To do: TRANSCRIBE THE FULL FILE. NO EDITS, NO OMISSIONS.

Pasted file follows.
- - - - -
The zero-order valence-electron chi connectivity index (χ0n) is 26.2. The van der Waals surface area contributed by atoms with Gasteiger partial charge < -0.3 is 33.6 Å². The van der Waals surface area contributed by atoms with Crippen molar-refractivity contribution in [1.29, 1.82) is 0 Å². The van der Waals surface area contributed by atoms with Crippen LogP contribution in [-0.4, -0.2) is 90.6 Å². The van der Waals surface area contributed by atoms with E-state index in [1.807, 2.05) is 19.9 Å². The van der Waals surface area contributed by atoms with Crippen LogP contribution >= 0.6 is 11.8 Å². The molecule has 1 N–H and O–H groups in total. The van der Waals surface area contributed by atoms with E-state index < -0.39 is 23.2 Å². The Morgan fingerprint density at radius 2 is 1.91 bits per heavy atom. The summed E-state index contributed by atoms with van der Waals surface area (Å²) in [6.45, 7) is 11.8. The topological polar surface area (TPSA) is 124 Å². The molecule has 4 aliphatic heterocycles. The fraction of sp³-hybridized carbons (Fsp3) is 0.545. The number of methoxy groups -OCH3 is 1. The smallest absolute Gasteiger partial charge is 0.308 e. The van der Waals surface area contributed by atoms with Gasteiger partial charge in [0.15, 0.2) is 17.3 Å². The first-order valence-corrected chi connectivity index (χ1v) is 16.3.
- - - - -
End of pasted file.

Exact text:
The zero-order valence-electron chi connectivity index (χ0n) is 26.2. The van der Waals surface area contributed by atoms with Gasteiger partial charge < -0.3 is 33.6 Å². The van der Waals surface area contributed by atoms with Crippen molar-refractivity contribution in [1.29, 1.82) is 0 Å². The van der Waals surface area contributed by atoms with Crippen LogP contribution in [-0.4, -0.2) is 90.6 Å². The van der Waals surface area contributed by atoms with E-state index in [1.807, 2.05) is 19.9 Å². The van der Waals surface area contributed by atoms with Crippen LogP contribution >= 0.6 is 11.8 Å². The molecule has 1 N–H and O–H groups in total. The van der Waals surface area contributed by atoms with E-state index < -0.39 is 23.2 Å². The Morgan fingerprint density at radius 2 is 1.91 bits per heavy atom. The summed E-state index contributed by atoms with van der Waals surface area (Å²) in [6.45, 7) is 11.8. The topological polar surface area (TPSA) is 124 Å². The molecule has 4 aliphatic heterocycles. The fraction of sp³-hybridized carbons (Fsp3) is 0.545. The number of methoxy groups -OCH3 is 1. The smallest absolute Gasteiger partial charge is 0.308 e. The van der Waals surface area contributed by atoms with Gasteiger partial charge in [0.15, 0.2) is 17.3 Å². The first-order valence-corrected chi connectivity index (χ1v) is 16.3.